Sunday, October 31, 2010

Pearson v. Muntz, 625 F.3d 539 (9th Cir. 2010) [abrogated in Swarthout v. Cooke, infra.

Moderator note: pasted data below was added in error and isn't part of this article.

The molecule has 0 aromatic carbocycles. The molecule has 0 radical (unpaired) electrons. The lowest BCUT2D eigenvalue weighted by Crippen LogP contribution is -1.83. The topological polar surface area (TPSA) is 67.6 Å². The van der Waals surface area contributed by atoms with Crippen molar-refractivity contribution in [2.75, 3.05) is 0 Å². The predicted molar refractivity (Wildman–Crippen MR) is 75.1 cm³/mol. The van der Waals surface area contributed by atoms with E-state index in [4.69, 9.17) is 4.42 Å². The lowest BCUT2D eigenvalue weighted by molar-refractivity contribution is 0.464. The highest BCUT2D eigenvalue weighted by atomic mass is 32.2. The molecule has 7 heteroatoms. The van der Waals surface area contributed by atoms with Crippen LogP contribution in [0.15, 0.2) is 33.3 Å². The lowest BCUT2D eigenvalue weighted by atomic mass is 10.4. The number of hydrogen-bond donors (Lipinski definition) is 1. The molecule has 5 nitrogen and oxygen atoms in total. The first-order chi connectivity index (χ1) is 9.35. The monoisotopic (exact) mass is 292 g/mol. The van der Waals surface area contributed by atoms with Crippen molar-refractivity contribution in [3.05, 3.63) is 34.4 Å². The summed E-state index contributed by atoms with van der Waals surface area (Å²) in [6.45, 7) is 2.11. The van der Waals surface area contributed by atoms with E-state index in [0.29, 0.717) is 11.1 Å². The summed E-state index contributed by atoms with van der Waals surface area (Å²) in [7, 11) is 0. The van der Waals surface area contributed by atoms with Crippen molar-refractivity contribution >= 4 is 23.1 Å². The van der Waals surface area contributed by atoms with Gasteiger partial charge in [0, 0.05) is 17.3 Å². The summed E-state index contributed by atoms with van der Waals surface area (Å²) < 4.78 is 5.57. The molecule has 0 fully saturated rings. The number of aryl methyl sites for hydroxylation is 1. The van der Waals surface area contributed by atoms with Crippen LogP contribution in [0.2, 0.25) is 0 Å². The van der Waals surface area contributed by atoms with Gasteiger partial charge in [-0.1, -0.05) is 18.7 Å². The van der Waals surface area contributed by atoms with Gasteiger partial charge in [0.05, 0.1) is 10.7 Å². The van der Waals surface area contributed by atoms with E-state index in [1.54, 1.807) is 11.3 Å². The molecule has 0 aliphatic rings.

Federal courts manage California county jails; state prisons; parole hearings; issue habeas corpus on state court rulings; decide state elections and Initiatives; supervise the Los Angeles Police Dept.; appoint Receivers. In Pearson v. Muntz, on rehearing en banc, the 9th Circuit held it could compel parole of a prison inmate denied release by the Governor of California who did not comply with state rules on parole release. The California Supreme Court has held that under California law, the Board of Prison Terms must find "some evidence" of the inmate's present dangerousness to prevent his release on parole. According to the 9th Circuit majority, the Governor, who exercises review authority of the Board, did not follow state law in denying Pearson's parole. According to the Ninth Circuit, failure of a state to follow state law violates federal due process. The dissenters (seven judges dissenting from denial of rehearing) in Pearson argued the 9th Circuit is bound by AEDPA, the federal statute circumscribing federal judicial review of state court cases and simultaneously limiting their appellate powers only to cases that fail to follow "established Supreme Court law." There is no Supreme Court law mandating the 9th Circuit to interpret state statutory or state Constitutional law unless violative of federal due process. The Supreme Court has held the states are under no obligation to allow parole, and the only "process" that is "due" allows the prisoner an opportunity to be heard. Not a single Supreme Court case authorizes a federal court to review state parole law other than that provision.

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